Listening to Glitter by Keys N Krates, the lows in the beat sounded aggressive and powerful, while the ‘70s inspired melody was clean and distinct. However, the mid-range felt soft and a bit dull in comparison to the rest of the track. Given that the vocals in most electronic music tracks are meant to support the melody, this didn’t matter as much, but anyone who likes to pay attention to the lyrics in music should know that the OnePlus Buds Z2 do very clearly tend to favour bass and treble ahead of anything else.
With the faster and more aggressive Dirty Sexy Money (Mesto Remix) by David Guetta, this bass-driven sound was quite enjoyable. The OnePlus Buds Z2 is a loud, driven pair of true wireless earphones that punches hard and manages to keep pace with fast tracks without much effort. The bass had a feeling of reverb and attack that is better than what I’ve heard on most headsets in this price range. It was clearly more refined than the rough, unfinished sound of the original OnePlus Buds.
Dolby Atmos and low-latency mode worked well when using a OnePlus 9. Atmos made for sound that was a little more open and airy as compared to high-resolution music from Apple Music. The low-latency mode is activated by turning on the Pro Gaming mode on a OnePlus smartphone with the Buds Z2 connected. This offered slightly better latency than normal with mobile games, making the Buds Z2 somewhat usable.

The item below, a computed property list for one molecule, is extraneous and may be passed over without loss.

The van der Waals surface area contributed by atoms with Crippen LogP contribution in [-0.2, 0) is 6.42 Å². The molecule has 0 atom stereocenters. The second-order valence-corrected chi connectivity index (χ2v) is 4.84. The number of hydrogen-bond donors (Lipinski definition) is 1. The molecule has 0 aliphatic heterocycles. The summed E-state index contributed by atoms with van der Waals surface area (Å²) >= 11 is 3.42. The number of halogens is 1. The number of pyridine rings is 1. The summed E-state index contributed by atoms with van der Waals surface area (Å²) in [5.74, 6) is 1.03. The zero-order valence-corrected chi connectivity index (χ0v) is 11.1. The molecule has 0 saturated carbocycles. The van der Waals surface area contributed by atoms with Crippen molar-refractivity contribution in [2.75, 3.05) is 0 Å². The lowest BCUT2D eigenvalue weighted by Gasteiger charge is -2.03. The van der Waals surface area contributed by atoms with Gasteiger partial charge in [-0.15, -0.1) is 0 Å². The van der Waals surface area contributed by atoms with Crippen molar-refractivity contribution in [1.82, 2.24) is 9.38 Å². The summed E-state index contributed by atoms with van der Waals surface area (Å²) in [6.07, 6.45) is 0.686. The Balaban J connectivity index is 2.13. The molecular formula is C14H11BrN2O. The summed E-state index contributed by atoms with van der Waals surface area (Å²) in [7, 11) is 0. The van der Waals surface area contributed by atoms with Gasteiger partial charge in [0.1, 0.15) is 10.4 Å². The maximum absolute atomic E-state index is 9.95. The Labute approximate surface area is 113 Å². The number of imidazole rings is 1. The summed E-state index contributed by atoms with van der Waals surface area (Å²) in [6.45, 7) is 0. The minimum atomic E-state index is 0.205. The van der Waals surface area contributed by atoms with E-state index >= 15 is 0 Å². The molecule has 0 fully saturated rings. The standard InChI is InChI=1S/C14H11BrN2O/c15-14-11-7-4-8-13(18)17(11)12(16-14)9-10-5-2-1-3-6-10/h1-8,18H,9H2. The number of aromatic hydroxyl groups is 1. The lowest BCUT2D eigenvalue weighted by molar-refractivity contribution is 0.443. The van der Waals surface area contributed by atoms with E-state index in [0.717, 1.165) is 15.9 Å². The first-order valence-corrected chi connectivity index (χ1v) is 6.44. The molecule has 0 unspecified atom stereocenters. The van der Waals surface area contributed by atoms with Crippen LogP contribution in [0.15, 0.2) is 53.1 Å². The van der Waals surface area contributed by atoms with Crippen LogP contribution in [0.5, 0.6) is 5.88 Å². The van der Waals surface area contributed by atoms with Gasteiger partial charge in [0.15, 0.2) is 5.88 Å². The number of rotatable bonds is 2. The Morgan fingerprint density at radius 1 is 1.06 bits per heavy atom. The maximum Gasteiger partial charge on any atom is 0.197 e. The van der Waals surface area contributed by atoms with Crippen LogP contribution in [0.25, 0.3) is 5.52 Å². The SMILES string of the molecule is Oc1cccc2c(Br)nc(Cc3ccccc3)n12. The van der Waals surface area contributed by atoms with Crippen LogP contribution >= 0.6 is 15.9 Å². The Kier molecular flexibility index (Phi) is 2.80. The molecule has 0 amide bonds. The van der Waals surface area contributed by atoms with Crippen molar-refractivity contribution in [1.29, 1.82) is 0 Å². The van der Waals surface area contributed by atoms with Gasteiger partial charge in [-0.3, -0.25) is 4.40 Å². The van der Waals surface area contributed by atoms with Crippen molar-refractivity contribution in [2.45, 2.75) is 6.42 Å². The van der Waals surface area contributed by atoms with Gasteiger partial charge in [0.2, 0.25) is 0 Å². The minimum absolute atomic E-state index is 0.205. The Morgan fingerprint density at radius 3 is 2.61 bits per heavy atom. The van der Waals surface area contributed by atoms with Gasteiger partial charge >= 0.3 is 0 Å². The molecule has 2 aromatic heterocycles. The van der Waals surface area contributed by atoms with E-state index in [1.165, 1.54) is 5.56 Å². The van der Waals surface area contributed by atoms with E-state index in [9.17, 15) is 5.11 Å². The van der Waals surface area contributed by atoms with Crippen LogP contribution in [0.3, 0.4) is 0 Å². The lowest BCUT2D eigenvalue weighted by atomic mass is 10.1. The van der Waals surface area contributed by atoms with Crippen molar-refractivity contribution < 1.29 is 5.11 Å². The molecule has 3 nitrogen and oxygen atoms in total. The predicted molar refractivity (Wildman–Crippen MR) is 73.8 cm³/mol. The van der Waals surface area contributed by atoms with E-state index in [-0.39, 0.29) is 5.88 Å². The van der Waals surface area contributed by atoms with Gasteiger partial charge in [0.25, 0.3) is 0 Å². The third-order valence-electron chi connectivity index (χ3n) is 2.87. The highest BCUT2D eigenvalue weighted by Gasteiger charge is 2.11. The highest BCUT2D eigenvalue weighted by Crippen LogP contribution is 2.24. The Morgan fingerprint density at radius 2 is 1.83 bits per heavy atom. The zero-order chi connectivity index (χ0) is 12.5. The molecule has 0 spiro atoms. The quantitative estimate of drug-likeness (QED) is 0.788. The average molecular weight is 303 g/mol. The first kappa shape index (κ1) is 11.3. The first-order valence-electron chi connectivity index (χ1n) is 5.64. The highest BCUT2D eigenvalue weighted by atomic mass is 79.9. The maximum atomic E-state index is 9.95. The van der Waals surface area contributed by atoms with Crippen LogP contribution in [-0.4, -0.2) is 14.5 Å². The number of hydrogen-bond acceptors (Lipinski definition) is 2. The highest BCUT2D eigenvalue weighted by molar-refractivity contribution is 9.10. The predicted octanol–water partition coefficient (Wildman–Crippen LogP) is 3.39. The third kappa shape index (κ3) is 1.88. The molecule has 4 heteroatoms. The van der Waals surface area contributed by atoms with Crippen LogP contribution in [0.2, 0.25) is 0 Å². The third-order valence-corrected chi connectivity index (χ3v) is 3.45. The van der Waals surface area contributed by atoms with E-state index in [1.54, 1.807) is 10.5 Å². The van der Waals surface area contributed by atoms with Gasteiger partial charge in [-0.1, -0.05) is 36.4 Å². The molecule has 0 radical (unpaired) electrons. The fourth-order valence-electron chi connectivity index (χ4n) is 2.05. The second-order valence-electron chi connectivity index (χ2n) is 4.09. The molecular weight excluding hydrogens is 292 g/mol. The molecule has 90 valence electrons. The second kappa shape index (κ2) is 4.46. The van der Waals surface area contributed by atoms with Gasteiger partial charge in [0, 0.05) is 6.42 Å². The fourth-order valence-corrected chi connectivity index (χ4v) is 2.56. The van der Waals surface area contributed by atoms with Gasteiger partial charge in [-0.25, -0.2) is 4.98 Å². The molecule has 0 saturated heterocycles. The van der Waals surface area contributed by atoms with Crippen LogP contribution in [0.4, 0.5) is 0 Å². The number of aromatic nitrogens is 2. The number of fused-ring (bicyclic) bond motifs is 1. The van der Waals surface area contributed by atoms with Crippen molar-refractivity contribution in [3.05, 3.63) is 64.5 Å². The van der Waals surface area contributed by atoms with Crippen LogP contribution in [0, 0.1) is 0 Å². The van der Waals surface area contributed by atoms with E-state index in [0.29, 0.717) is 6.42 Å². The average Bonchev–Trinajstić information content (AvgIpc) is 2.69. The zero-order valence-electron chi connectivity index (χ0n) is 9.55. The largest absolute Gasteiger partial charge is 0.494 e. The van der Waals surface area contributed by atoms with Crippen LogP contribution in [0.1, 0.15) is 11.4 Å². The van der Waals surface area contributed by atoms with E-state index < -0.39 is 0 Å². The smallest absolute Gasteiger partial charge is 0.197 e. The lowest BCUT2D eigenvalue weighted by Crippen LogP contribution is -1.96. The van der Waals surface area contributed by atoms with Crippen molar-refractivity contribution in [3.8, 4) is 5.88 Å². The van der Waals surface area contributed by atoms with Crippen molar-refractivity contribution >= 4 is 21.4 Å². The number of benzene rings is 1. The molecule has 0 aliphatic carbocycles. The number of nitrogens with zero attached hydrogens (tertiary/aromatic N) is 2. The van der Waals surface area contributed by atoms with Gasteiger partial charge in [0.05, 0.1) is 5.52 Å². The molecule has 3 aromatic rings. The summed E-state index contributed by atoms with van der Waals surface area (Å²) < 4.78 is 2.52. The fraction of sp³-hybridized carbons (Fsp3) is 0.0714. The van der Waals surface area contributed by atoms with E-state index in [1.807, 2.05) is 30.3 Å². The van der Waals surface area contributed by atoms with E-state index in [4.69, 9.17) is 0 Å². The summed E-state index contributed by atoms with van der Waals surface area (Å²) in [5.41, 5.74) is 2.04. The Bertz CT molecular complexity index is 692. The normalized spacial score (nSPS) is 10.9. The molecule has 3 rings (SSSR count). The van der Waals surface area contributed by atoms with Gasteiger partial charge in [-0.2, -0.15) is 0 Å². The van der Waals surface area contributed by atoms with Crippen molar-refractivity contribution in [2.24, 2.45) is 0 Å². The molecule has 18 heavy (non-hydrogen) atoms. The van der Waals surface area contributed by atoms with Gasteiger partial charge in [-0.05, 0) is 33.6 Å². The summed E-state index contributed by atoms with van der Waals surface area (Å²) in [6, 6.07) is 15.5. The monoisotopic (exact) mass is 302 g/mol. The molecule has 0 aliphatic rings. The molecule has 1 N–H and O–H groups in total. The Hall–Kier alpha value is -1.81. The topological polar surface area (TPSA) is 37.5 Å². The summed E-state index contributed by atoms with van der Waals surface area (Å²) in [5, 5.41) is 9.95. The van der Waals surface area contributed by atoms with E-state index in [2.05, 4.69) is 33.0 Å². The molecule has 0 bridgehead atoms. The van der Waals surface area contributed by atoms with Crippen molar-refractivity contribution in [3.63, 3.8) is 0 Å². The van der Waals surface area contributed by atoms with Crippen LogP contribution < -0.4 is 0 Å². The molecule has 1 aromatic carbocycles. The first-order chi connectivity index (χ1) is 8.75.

Active noise cancellation on true wireless earphones priced below Rs. 5,000 tends to be basic, but OnePlus has done a decent job with this feature on the Buds Z2. Although there is a considerable difference between ANC performance on these earphones and more expensive options such as the OnePlus Buds Pro or even the Nothing Ear 1, the OnePlus Buds Z2 does offer better ANC than anything else under Rs. 5,000, that I’ve heard.
There are two levels of active noise cancellation – Normal and Max – but I couldn’t really discern any difference between them. However, ANC does offer a decent amount of noise reduction both indoors and outdoors, making for better experiences to music, audiobooks, and calls.
The transparency mode did allow for easier listening to my surroundings, but my own voice sounded unpleasantly amplified and strange, and I found it better to take the earphones off when talking to someone. Call quality and connection stability were decent on the OnePlus Buds Z2 as well, and the earphones worked without any stability issues at distances of up to 4m from the source device.
Although late to the true wireless segment, OnePlus has made a big impact with its most recent products. The OnePlus Buds Z2 continues that trend, offering punchy and fun sound, decent active noise cancellation, and useful features such as fast charging and Dolby Atmos. Although you’ll need a fairly recent OnePlus phone to use the entire feature set of these earphones, it’s a pretty good option to consider for less than Rs. 5,000 even if you have an iPhone or non-OnePlus Android smartphone.
Realme has competing offerings with similar features and specifications that are also considerably more affordable, but OnePlus offers a certain level of competence and quality that you’re unlikely to find on anything else in this price segment. The Buds Z2 has no significant downsides. It’s definitely worth considering if you have a strict budget of Rs. 5,000, but I also think it’s worth spending a bit more and picking up the Nothing Ear 1 or the heavily discounted Jabra Elite 75t, which are both superior.